There’s so much to love about the 1980s, the era that brought us Prince, power suits, Die Hard and the "Top That" rap from Teen Witch. Its techno-colored excess, expressed through hair size and guitar solos, has always been ripe for nostalgia. Stranger Things, The Goldbergs, and even the recent Thor sequel have traded in affection for the era, and over the past decade, pop culture has gleefully revisited double denim and John Carpenter-style practical effects. But, as American Horror Story: NYC shows us, we've candy-coated a poisoned apple.
The latest season of American Horror Story takes place in 1981, the year after Ronald Reagan was elected. The U.S. recession had come to an end, and on Wall Street, greed was definitely good. But just a few miles downtown, the victims of the 1980s were piling up — and AHS: NYC flips the perspective to those that the era abused.
This is far from the first time Ryan Murphy's tackled the '80s. 2019 saw AHS: 1984, all legwarmers, aerobics, and giant perms in a colorful summer camp (albeit one with a killer on the loose). He recently debuted his Jeffrey Dahmer limited series on Netflix, and from 2018 to 2021, Murphy was part of the team behind Pose, which depicted the formative years of ballroom culture. That FX series acknowledged some of the strife and misery while still wrapping it up with such stylish panache to provide a little fun escapism.
But the year is now 2022, and appropriately, Murphy's latest offers no such reprieve, taking an unrelentingly bleak look at the struggles of simply trying to exist in 1981. The show sees grizzled and closeted detective Patrick (Russell Tovey) operating in a bigoted police force on the tail of a sadistic killer. When another body turns up with the killer's signature, the fact that the victim was a gay man means the press, the police force, and even the coroner react with breezy indifference.
As Patrick observes, "If this was the body of a pretty blond girl from Riverdale, they’d have 10 detectives on the case." Even after a fifth victim is found, the police chief (Kal Penn) remains dismissive, saying "Five people isn't a pattern, that's a night in the Bronx." Despite having a POC boss, this gay detective is acutely aware of just whose lives the police are there to serve and protect. Gay men in the show continually dismiss the needs of lesbians as being out of step with their agenda, because this is a world in which suffering dignifies no one — and even without a serial killer or a disease to worry about, the threat is constant. As Patrick’s boyfriend grimly spells out to him, "The police hate us and the city hates us."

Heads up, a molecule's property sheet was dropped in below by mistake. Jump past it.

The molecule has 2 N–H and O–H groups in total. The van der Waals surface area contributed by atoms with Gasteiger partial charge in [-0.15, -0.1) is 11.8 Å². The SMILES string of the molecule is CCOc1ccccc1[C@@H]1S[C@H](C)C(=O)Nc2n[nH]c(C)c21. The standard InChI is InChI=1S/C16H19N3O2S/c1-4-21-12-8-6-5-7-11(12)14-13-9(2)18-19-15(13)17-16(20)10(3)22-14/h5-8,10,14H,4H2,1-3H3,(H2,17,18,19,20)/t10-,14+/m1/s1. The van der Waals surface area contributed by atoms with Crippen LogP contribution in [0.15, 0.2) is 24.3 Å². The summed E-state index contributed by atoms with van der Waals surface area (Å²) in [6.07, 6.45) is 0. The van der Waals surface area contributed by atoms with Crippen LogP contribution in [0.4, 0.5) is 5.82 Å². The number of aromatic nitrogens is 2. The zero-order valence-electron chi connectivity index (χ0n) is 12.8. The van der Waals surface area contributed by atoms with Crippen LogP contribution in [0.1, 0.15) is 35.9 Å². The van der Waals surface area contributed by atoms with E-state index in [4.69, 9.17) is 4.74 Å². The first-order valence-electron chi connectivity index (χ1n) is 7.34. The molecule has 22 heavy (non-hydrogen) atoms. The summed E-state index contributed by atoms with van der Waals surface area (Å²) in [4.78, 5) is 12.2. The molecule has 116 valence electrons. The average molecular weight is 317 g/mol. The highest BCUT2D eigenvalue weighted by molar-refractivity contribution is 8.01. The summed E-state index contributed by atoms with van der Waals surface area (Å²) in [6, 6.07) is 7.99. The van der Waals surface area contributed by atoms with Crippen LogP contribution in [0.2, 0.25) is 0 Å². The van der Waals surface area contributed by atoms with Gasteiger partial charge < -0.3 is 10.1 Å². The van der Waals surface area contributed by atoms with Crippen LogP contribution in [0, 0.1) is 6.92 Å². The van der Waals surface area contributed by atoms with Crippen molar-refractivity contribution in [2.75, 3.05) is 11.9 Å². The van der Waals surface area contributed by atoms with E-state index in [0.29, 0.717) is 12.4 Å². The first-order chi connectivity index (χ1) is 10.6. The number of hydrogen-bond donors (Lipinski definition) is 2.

Meanwhile, scientist Hannah (Billie Lourde) is hard at work on Fire Island, where a new disease is tearing through the deer population. The only hope is to cull every deer on the island lest it spread to humans. But as this is the '80s, the government’s interest in the disease depends on whether it affects those it considers to be truly "human." As the faceless serial killer whispers as he cuts into one of his victims, "They think we bleed differently, but we’re all the same and they will see the blood. There is a war that is coming."
Like many of the great villains of television and cinema, the man with the knife is making a solid point. Around the corner is substance abuse and mental health epidemics, mass incarceration, AIDS (which might already be manifesting in the series) — all in a swirling vortex of conspiracy theories and moral panics. On AHS: NYC, the characters face losing their friends and family while being lied to by the government, as well as mass misinformation, corruption, and a healthcare system that will fail them. This will all occur under the umbrella of the threat of nuclear war with the U.S.S.R.
But perhaps what's even worse is how familiar so much of this story remains in 2022 — the 1980s, like a villain at the end of a horror film, have sprung back up for another round. Thanks to the renewed threat of nuclear annihilation and the war in Ukraine, we’ve now even got the full set of '80s nightmares to contend with in 2022. Some of the details may have changed — trans kids now bear the brunt of the country’s ire, not gay men; police budgets have grown and the legal recourse for victims of police brutality have shrunk; pharmaceutical breathroughs have revolutionized the treatment of AIDS but that same industry has created the opiod crisis. But dehumanizing the most vulnerable members of society is back with a vengeance. Even the styling in AHS: NYC has a contemporary feel; were it not for a journalist and a detective being able to afford a spacious Manhattan apartment, the show could convincingly be set in the present day.
What the premiere of AHS: NYC speaks to is also a feeling in the air, an inescapable pandemic of bad vibes. A sense of surviving a near-apocalypse and yet still being on the brink of a more definitive one. American Horror Story isn’t normally a show that would be associated with existential clarity, but with its first two episodes, the new season has already called for a past and present reassessment. Progress is not linear, there are many people that can still convincingly claim that "the police hate us and the city hates us." And in the current era, when we are unable to stop repeating the mistakes of the past, AHS: NYC asks that at the very least we stop glorifying them.
New episodes of American Horror Story: NYC air Wednesdays at 10:00 PM ET on FX, and stream the next day on Hulu.
Leila Latif is Contributing Editor to Total Film, the host of Truth & Movies: A Little White Lies Podcast and a regular at Sight and Sound, Indiewire, The Guardian, The BBC and others. Follow her on twitter @Leila_Latif.